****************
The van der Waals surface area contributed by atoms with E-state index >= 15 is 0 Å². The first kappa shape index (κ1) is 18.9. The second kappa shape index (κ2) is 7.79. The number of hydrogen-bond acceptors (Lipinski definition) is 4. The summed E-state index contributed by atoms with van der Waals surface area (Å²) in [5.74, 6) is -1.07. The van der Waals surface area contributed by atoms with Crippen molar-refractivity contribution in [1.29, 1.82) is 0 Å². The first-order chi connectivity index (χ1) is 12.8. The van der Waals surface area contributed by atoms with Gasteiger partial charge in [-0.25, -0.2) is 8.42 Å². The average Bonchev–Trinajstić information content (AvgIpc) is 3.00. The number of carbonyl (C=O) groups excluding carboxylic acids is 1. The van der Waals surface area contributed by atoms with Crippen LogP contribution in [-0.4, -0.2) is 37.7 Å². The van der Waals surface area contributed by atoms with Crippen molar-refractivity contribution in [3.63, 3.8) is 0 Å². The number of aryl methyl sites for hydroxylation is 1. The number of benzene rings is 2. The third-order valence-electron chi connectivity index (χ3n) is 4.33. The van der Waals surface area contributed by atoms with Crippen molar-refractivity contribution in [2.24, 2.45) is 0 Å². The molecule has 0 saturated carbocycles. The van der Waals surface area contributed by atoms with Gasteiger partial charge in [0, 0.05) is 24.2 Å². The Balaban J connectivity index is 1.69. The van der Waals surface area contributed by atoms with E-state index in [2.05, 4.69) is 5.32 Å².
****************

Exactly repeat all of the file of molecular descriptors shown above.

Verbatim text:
The van der Waals surface area contributed by atoms with E-state index >= 15 is 0 Å². The first kappa shape index (κ1) is 18.9. The second kappa shape index (κ2) is 7.79. The number of hydrogen-bond acceptors (Lipinski definition) is 4. The summed E-state index contributed by atoms with van der Waals surface area (Å²) in [5.74, 6) is -1.07. The van der Waals surface area contributed by atoms with Crippen molar-refractivity contribution in [1.29, 1.82) is 0 Å². The first-order chi connectivity index (χ1) is 12.8. The van der Waals surface area contributed by atoms with Gasteiger partial charge in [-0.25, -0.2) is 8.42 Å². The average Bonchev–Trinajstić information content (AvgIpc) is 3.00. The number of carbonyl (C=O) groups excluding carboxylic acids is 1. The van der Waals surface area contributed by atoms with Crippen LogP contribution in [-0.4, -0.2) is 37.7 Å². The van der Waals surface area contributed by atoms with Crippen molar-refractivity contribution in [3.63, 3.8) is 0 Å². The number of aryl methyl sites for hydroxylation is 1. The number of benzene rings is 2. The third-order valence-electron chi connectivity index (χ3n) is 4.33. The van der Waals surface area contributed by atoms with Crippen molar-refractivity contribution in [2.24, 2.45) is 0 Å². The molecule has 0 saturated carbocycles. The van der Waals surface area contributed by atoms with Gasteiger partial charge in [0, 0.05) is 24.2 Å². The Balaban J connectivity index is 1.69. The van der Waals surface area contributed by atoms with E-state index in [2.05, 4.69) is 5.32 Å².